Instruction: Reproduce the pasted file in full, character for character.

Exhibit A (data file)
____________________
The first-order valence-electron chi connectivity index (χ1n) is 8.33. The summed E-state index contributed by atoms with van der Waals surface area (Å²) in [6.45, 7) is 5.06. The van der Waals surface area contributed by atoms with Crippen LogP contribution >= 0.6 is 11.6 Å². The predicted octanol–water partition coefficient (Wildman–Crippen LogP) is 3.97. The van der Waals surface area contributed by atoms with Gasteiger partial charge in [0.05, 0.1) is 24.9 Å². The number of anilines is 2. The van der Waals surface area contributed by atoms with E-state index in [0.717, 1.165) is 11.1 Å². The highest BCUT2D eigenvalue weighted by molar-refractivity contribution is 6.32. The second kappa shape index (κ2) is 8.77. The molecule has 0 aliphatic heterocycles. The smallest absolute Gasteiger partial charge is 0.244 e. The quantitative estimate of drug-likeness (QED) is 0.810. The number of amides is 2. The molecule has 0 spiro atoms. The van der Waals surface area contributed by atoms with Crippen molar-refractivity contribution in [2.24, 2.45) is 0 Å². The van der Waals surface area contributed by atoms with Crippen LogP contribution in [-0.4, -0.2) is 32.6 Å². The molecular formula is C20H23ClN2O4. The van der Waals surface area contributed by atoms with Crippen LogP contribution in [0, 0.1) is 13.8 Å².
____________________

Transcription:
The first-order valence-electron chi connectivity index (χ1n) is 8.33. The summed E-state index contributed by atoms with van der Waals surface area (Å²) in [6.45, 7) is 5.06. The van der Waals surface area contributed by atoms with Crippen LogP contribution >= 0.6 is 11.6 Å². The predicted octanol–water partition coefficient (Wildman–Crippen LogP) is 3.97. The van der Waals surface area contributed by atoms with Gasteiger partial charge in [0.05, 0.1) is 24.9 Å². The number of anilines is 2. The van der Waals surface area contributed by atoms with E-state index in [0.717, 1.165) is 11.1 Å². The highest BCUT2D eigenvalue weighted by molar-refractivity contribution is 6.32. The second kappa shape index (κ2) is 8.77. The molecule has 0 aliphatic heterocycles. The smallest absolute Gasteiger partial charge is 0.244 e. The quantitative estimate of drug-likeness (QED) is 0.810. The number of amides is 2. The molecule has 0 spiro atoms. The van der Waals surface area contributed by atoms with Crippen molar-refractivity contribution in [2.24, 2.45) is 0 Å². The van der Waals surface area contributed by atoms with Crippen LogP contribution in [-0.4, -0.2) is 32.6 Å². The molecular formula is C20H23ClN2O4. The van der Waals surface area contributed by atoms with Crippen LogP contribution in [0, 0.1) is 13.8 Å².